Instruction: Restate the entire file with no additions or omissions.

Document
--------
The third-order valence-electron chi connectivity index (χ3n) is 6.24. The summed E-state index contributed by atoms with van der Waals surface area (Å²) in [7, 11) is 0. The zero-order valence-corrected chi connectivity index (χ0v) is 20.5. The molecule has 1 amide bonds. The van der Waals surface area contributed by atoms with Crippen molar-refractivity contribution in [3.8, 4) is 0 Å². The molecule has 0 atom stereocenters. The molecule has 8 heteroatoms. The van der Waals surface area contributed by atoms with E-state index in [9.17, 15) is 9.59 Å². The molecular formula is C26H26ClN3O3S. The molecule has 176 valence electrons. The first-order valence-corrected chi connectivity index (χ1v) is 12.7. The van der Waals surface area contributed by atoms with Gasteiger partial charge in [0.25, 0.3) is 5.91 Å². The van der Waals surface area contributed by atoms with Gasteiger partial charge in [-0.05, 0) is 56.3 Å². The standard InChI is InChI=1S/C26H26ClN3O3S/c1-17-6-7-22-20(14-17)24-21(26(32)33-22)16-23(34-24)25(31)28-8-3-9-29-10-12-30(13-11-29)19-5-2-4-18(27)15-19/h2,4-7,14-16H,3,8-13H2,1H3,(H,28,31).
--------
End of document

The third-order valence-electron chi connectivity index (χ3n) is 6.24. The summed E-state index contributed by atoms with van der Waals surface area (Å²) in [7, 11) is 0. The zero-order valence-corrected chi connectivity index (χ0v) is 20.5. The molecule has 1 amide bonds. The van der Waals surface area contributed by atoms with Crippen molar-refractivity contribution in [3.8, 4) is 0 Å². The molecule has 0 atom stereocenters. The molecule has 8 heteroatoms. The van der Waals surface area contributed by atoms with E-state index in [9.17, 15) is 9.59 Å². The molecular formula is C26H26ClN3O3S. The molecule has 176 valence electrons. The first-order valence-corrected chi connectivity index (χ1v) is 12.7. The van der Waals surface area contributed by atoms with Gasteiger partial charge in [0.25, 0.3) is 5.91 Å². The van der Waals surface area contributed by atoms with Gasteiger partial charge in [-0.05, 0) is 56.3 Å². The standard InChI is InChI=1S/C26H26ClN3O3S/c1-17-6-7-22-20(14-17)24-21(26(32)33-22)16-23(34-24)25(31)28-8-3-9-29-10-12-30(13-11-29)19-5-2-4-18(27)15-19/h2,4-7,14-16H,3,8-13H2,1H3,(H,28,31).